I am fortunate to have a lot of close friends (who were also generally misfits in their younger years.)  But having friends is not the same as belonging to a community.  Like I have these friendships and I love these people and they love me, but there are some things about me that they can’t relate to.  Like being sick. 
When I found the mast cell community, I was ecstatic.  These were people who knew what I was talking about.  They knew about the weird taste I get in my mouth when I’m having a mast cell reaction.  They knew about the rash I get when I take a hot shower.  They got it. 
It’s hard though because once you find this community and you feel like you belong, when you can’t find anyone else who has had the weird blood marker you have or whatever, the loneliness you feel is swarming, engulfing.  It’s really not something I expected to feel again at this point in my life. 
There are a lot of things about my health that I keep off the general internet that would turn some heads.  In some ways, I am very different from most other people with mast cell disease.  While I feel that I belong to this community, it further reminds me that I am just never going to fit into a box.  I am always going to be an outlier. 
And you know what?  So are a lot of other people.  These diseases are so variable that it’s virtually impossible to ever find someone exactly like you.  The person I have found whose profile matches mine the best is 2 years old and calls her PICC line a tail.  She has a different type of mast cell disease than I do and has a disorder I don’t and I have a few she doesn’t.  So like I said.  It’s virtually impossible to ever find someone exactly like you.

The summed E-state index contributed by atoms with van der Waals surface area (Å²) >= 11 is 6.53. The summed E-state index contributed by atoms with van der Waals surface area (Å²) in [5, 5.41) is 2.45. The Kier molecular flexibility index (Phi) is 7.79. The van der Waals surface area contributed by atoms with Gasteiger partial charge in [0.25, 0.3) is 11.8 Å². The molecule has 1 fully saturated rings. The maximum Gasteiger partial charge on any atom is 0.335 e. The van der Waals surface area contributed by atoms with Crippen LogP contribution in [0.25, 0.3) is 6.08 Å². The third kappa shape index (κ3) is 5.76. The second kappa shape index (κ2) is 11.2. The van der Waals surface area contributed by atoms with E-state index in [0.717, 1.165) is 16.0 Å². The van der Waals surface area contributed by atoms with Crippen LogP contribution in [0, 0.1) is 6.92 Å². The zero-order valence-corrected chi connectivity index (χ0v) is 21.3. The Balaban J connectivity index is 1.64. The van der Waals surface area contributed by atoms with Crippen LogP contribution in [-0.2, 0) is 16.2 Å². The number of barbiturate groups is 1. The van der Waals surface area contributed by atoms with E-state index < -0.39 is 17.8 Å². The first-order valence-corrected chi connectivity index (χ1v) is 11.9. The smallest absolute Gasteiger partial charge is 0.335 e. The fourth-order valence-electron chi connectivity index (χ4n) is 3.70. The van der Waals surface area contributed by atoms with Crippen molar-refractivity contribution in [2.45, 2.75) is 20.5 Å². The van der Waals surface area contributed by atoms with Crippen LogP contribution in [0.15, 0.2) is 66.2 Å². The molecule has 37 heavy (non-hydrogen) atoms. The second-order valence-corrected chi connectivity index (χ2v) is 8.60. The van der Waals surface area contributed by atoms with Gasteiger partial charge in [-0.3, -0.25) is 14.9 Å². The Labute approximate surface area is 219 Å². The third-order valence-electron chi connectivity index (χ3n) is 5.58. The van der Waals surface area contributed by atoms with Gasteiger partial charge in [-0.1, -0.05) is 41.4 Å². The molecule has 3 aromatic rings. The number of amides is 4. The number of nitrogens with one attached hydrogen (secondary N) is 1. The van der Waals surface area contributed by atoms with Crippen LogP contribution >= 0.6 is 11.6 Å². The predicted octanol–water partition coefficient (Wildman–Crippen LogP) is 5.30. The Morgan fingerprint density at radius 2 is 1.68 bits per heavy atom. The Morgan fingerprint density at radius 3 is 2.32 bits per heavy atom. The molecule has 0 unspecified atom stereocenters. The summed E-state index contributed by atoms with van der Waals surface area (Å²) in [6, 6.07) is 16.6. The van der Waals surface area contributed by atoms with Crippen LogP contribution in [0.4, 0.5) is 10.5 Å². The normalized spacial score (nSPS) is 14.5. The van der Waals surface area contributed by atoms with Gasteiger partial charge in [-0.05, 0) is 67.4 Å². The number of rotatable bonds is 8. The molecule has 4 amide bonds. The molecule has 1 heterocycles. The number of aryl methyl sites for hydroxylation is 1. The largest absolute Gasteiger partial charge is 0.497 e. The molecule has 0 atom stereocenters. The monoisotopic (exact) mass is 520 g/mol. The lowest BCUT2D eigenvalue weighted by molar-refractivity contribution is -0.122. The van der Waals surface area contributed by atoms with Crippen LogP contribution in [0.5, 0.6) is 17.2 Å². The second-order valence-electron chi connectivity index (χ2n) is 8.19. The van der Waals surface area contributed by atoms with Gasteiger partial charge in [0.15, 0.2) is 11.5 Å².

My favorite thing about being a punk was going to shows and standing in the crowd waiting for the music to start.  You get this buzzing excitement in your head and your heart pounds and then when the music comes up, you’re screaming lyrics with a bunch of other people you don’t really know but who are your friends in that moment, and who don’t really fit in anywhere either but in that moment, you all belong together. 
It occurred to me tonight that the mast cell community is pretty much the same.  We are all medical anomalies who banded together under this spotted banner.  We are all misfits and sometimes for a little while, we belong together.